Daily Reading and Discussion Schedule

Syllabus version 0.1: last updated Feb 9, 2015.

Here are the books we'll be discussing each day, with links to online booksellers like Amazon and Powell's; click these to find the books for sale online. The University of Kansas Jayhawk Ink Bookstore tries to have copies of these books on hand, and most bookstores will likely have most of these books on hand, as well.

Each day, one or two students will lead the discussions, bringing enough good questions to keep a lively discussion going for the class period; aim for at least a dozen questions and discussion prompts. Discussants should also seek relevant information about the authors, how the books influenced the science fiction that was to follow. You must lead the daily discussion at least once alone or twice with a partner, but may serve more often. This is a major part of your grade and an important learning opportunity!

Have you accepted the invitation to join our class Google Group? If not, or if you're using a different email than what you registered with KU, please request to join the Google Group called, "2016 Science Fiction Novels Institute."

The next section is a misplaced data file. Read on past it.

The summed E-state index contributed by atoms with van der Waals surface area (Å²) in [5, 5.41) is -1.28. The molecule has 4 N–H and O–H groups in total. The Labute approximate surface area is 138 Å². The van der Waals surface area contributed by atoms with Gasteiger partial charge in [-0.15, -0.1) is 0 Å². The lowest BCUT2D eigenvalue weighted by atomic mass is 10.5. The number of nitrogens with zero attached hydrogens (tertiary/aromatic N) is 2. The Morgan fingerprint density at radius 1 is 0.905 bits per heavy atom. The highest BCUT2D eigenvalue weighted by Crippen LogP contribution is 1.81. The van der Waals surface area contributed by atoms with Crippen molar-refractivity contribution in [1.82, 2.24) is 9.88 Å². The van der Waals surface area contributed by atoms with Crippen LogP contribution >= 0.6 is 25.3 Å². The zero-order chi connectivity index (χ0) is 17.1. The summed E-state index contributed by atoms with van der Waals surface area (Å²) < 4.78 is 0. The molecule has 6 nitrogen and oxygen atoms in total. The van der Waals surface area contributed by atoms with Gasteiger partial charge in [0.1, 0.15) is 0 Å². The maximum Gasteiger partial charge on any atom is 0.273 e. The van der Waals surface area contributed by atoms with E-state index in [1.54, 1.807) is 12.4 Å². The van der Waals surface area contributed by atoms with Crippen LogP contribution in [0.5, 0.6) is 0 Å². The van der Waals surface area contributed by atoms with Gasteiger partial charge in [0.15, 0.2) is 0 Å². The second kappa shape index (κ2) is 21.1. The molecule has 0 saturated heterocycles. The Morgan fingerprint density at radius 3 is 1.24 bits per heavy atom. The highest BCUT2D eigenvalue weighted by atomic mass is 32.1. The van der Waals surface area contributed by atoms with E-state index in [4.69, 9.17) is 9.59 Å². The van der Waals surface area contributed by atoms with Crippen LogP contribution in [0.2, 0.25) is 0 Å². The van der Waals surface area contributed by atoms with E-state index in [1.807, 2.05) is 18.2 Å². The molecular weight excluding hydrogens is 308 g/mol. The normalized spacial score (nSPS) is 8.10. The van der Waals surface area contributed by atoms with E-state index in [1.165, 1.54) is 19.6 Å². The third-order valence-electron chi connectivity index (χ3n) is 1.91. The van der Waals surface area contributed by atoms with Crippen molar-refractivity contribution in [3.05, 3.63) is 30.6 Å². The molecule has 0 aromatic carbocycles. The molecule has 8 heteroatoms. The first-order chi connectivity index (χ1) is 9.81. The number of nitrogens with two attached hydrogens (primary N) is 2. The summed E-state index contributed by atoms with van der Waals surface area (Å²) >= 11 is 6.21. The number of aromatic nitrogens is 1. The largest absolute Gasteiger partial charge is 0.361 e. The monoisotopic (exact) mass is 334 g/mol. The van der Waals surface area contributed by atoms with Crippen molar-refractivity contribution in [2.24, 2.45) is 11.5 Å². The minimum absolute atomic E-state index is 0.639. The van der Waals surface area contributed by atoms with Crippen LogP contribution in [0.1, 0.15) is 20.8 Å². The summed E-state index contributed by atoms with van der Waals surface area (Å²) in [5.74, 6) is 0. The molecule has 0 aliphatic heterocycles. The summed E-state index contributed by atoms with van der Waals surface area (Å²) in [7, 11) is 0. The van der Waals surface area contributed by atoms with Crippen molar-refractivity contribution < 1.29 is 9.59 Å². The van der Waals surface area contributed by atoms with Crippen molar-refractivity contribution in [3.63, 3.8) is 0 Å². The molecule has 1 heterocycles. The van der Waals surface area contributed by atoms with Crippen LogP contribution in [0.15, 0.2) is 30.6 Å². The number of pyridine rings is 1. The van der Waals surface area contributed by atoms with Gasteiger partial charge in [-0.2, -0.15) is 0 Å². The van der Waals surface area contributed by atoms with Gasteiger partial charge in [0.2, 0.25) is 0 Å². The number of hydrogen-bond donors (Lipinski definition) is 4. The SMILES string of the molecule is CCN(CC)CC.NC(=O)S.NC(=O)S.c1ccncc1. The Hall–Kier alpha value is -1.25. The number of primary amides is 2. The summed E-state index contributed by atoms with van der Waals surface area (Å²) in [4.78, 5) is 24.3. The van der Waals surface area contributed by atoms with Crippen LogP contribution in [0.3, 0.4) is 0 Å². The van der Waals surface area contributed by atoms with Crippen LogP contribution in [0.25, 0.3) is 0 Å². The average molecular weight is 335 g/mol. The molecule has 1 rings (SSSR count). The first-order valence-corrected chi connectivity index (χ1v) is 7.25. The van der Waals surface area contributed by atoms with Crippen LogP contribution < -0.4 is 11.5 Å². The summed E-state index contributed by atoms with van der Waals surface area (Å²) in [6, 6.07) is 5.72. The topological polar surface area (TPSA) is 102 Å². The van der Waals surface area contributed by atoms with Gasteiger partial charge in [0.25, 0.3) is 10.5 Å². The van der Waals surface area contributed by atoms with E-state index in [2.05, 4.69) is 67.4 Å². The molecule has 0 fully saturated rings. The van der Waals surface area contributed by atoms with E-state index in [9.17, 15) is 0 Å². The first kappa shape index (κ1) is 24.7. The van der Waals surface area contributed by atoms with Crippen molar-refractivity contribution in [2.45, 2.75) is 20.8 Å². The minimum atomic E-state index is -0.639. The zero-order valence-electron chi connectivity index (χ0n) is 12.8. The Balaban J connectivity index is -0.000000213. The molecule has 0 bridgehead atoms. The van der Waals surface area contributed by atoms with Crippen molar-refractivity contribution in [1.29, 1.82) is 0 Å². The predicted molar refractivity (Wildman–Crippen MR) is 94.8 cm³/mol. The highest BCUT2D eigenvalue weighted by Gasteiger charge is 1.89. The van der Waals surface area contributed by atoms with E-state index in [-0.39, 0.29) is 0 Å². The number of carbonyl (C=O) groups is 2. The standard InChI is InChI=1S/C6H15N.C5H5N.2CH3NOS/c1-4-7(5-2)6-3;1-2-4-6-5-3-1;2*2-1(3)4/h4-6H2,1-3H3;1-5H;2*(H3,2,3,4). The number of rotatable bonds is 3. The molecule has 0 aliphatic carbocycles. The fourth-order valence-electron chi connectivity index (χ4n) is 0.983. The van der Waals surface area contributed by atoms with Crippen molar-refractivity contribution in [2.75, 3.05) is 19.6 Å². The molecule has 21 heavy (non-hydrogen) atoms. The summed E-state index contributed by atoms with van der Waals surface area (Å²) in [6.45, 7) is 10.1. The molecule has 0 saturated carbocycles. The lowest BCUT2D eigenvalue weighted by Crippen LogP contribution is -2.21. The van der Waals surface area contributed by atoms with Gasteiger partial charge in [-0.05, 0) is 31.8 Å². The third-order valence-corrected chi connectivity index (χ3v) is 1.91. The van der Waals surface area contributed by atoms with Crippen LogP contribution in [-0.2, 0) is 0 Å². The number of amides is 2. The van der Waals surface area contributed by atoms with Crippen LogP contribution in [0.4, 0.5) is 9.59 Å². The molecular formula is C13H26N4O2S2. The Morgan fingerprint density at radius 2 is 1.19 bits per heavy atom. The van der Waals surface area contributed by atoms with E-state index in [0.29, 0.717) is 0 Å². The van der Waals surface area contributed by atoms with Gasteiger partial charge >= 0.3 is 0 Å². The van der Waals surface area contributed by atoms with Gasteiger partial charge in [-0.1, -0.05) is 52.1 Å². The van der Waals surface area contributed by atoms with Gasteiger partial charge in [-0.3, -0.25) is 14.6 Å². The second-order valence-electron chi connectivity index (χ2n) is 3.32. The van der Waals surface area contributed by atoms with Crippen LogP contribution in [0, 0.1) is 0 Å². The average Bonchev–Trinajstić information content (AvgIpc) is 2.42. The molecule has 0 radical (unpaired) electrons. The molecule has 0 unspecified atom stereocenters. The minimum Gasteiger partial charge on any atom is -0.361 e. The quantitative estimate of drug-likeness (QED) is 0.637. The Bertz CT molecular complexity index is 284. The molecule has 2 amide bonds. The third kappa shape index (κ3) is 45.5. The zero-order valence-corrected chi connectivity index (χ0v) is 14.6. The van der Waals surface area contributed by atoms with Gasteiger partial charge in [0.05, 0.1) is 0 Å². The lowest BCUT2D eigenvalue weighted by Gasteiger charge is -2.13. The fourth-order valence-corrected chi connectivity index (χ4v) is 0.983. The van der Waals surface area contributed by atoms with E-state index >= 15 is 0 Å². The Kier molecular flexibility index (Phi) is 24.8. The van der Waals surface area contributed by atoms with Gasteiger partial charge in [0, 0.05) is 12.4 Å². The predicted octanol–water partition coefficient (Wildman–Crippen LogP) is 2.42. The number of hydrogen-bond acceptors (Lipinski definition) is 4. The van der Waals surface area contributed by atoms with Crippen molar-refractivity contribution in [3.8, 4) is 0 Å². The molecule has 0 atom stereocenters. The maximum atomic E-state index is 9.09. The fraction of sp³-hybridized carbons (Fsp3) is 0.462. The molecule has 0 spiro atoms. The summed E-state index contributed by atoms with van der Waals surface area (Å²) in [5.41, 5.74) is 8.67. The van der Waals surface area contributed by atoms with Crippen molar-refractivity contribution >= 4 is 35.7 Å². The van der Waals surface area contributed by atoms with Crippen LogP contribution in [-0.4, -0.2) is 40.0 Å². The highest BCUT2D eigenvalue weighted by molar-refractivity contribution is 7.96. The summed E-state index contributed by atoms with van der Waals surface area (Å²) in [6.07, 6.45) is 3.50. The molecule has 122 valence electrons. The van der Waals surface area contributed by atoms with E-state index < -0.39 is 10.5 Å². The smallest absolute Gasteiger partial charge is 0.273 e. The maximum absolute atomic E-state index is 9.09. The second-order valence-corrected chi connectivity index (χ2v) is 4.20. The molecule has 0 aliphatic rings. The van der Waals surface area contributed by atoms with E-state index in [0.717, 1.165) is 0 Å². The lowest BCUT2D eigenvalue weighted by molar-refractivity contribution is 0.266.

Campbell Conference, July 6 - 8 (not required - extra credit)

You are strongly encouraged to register for and attend the Campbell Conference, which begins on Friday, July 6. There you can meet many authors and editors, get books signed, and participate in a unique scholarly event in the field. Attendees of the Conference get 10 bonus points for attending and writing up a thoughtful response to the event. Register now if you'd like to be a part of this year's Conference! Institute participants may register for the Conference at the early-bird special rate - note that you are an Institute student in your registration form.

 Monday, July 9

Session One: In the beginning / Visions of humanity's far future: The Time Machine and Childhood's End.
Prepare to discuss your take on "What is science fiction?" by reading the definitions of SF on this page.

Discussant(s): Chris McKitterick (your teacher)

 Tuesday, July 10

Session Two: The alien peril: The War of the Worlds and The Puppet Masters.
Sara Stites

 Wednesday July 11

Session Three: The human condition: The Caves of Steel and Dune.
Isaac Bell and CJ Harries

 Thursday, July 12

Session Four: Thought experiments: Mission of Gravity and The Left Hand of Darkness.
Thom Browne

 Friday, July 13

Session Five: Evolution continues: The World of Null-A and More than Human.
Alex Gum

 Saturday, July 14

Session Six: Powers of the Mind / Invoking the social sciences: The Demolished Man and The Languages of Pao.
Bill Madden everyone!

 Sunday, July 15

Session Seven: SF and the literary mainstream: The Sirens of Titan, The Handmaid's Tale, and The Listeners.
Kelsey Cipolla

 Monday, July 16

Session Eight: Dystopia and beyond: Stand on Zanzibar and Gateway.
Jordan Post

 Tuesday, July 17

Session Nine: Tinkering with history: The Man in the High Castle and Timescape.
Jordan Goolsby

 Wednesday, July 18

Session Ten: The biological imperative: Darwin's Radio and Dawn (book one of the Xenogenesis trilogy).